First, to go over Lund’s original survey. Lund establishes the importance of Cowper to Virginia by pointing out references to Cowper in her letters, diaries, as well as in Jacob’s Room and The Voyage Out. He also does a good job of demonstrating Leslie Stephen’s strong interest in Cowper, interest evidenced by Stephen’s lengthy DNB entry for Cowper, as well as his “Cowper and Rousseau” Cornhill Magazine essay. By stressing Stephen’s interest in Cowper, and by looking at the ways in which Stephen’s temperament was similar to Cowper’s, Lund makes a convincing case for seeing the Cowper reference as a way of deepening Mr. Ramsay’s character and of building a bridge between Mr. Ramsay and Leslie Stephen. Lund’s Stephen-Cowper-Ramsay mapping is convincing, and of value for readers interested in the biographical background of To the Lighthouse.

Lund quite rightly goes on to reflect on Cowperian images of isolation and inundation in the novel. The flaw in Lund’s mapping, however, lies in his exaggerating and overemphasizing the importance of Cowper and “The Castaway.” He talks about the “symbolic centrality” of the Cowper reference, and he even goes so far as to say that Virginia Woolf “looked to Cowper to provide the central poetic leitmotif of the entire novel.” Instead of limiting himself to exploring the allusive possibilities which the Cowper reference provides, Lund deforms his reading of To the Lighthouse. For instance, while he acknowledges the “allusive resonance’” of references to Shakespeare, Tennyson, Scott, the Brothers Grimm, or De Quincey, he minimizes the importance of such references by claiming they are “rather casually introduced.” To his mind, the Cowper reference is not.

Ironically, in minimizing the importance of other references, Lund blinds himself to further interpretive possibilities raised by the Cowper poem. It would, for instance, be interesting to contrast Virginia’s handling of “The Charge of the Light Brigade” in “The Window” section to her handling of “The Castaway” in the “Lighthouse” section. Lund argues, with some plausibility, that “The Castaway” serves to show the isolation of the different characters, but it can easily argued that “The Charge” also highlights Mr. Ramsay’s isolation.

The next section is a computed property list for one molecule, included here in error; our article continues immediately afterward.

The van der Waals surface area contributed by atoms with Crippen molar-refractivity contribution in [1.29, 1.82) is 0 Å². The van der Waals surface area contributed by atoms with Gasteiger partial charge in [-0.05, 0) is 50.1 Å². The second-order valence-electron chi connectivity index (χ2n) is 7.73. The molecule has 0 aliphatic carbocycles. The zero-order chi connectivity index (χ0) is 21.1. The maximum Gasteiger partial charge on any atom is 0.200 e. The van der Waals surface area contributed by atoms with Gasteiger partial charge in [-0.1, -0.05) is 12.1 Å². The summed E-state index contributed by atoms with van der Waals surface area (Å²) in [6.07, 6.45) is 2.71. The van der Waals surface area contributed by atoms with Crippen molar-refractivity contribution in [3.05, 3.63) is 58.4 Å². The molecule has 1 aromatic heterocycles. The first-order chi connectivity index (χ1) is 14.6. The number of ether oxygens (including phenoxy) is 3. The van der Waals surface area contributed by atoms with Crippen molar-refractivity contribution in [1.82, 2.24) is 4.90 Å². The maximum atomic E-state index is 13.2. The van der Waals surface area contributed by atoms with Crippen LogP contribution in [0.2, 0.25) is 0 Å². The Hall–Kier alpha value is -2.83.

More radically, it could also be argued that both poems—but particularly “The Castaway—help to connect rather than isolate the characters. Lilly and Mr. Bankes, not to mention Mrs. Ramsay, see Mr. Ramsay through his recitation. The repeated refrain of “someone had blundered” reveals Mr. Ramsay’s romantic fantasies and his moods. Harmony between Mr. and Mrs. Ramsay is restored when Mrs. Ramsay hears her husband repeat the phrase and realizes he is trying it out on a new mood. Similarly, in the final section of the novel, the Cowper phrase “we perished each alone” gives Lilly, James, Cam and the reader an understanding of Mr. Ramsay’s Walter Mitty states of mind. More than that, the phrase invades the consciousness of both James and Cam, so that the three of them in the boat—James, Cam and Mr. Ramsay—are joined in a shared fantasy of sinking each alone. The poem unites them in their solitude. They become “caught up in one of those habitual currents in which after a certain time experience forms in the mind, so that one repeats words without being aware any longer who originally spoke them.”